Dad Shares Story of His Son's Overdose at 'Skittles' Party to Help Other Familes

Prescription drugsGone are the days when teens used to play spin the bottle at parties, and maybe sneak a few beers. As the years go by, things continue to get scarier and scarier. Austin Maxwell is a Tennessee dad whose high school son died of an overdose at a "Skittles Party." As sweet as this shindig might sound, no candy was involved -- only prescription pills.

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Mitchell Maxwell had his whole life ahead of him. Excited to play football for Mississippi State, the college-bound hopeful told his dad he was going to a party -- and while Austin likely told him about the dangers of underage drinking, he was clueless to ever imagine teens would raid their homes for prescription pills to randomly take at a party.

Hence the name "Skittles party."

More from The Stir: I Was Getting High With Drugs My Doctor Prescribed: 1 Kid's Warning to Parents

Sadly, Mitchell's life was cut short, as he died from an overdose ... just four days before he was supposed to move away. Needless to say, Austin is still trying to cope with the loss of his son, but wants his family's story to raise awareness about this dangerous party theme.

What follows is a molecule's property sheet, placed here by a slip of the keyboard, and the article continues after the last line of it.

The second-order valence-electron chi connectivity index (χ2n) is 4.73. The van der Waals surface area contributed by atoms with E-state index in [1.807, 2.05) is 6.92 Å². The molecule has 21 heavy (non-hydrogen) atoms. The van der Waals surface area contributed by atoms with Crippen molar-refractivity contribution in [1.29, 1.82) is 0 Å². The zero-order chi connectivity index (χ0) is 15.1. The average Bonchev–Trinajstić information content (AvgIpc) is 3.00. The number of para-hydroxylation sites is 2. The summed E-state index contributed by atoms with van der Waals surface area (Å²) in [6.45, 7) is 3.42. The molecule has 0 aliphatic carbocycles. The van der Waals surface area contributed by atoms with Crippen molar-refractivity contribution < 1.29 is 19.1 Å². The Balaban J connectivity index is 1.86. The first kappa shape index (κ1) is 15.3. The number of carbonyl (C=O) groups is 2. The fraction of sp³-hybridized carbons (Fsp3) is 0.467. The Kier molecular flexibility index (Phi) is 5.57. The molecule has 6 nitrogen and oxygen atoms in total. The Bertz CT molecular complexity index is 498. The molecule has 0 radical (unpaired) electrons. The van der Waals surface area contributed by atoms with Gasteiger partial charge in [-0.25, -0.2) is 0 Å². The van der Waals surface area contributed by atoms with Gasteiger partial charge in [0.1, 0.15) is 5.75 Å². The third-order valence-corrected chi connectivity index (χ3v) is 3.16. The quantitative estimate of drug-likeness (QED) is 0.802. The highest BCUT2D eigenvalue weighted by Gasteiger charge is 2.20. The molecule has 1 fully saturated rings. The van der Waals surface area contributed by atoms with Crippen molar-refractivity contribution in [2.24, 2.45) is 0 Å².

This is really sad, and extremely unfortunate. Prescription drugs are some very serious stuff, considering so many people are addicted across the country. In fact, a survey from KidsHealth reveals close to 1 in 4 teens surveyed admit to using prescription drugs without permission.

Hearing about Mitchell's story really makes me think about the talk my husband and I will have with our sons. It's easy to say, "Don't do drugs," and hope to God your child nods his or her head in agreement, but that's not always realistic. Sometimes, kids fall to peer pressure -- and sometimes, they're curious. Seeing as many of us likely have some prescription or over-the-counter drugs at home, we might want to rethink how accessible they are, as a precaution.

More from The Stir: Peer Pressure Can Actually Keep Teens From Doing Drugs

Just thinking about randomly taking pills for laughs, a dare, or to get high is so crazy to me. Yet, parties like this appear to be growing in popularity.

This is so sad ...

 

 

Image via Robert Kneschke/Shutterstock

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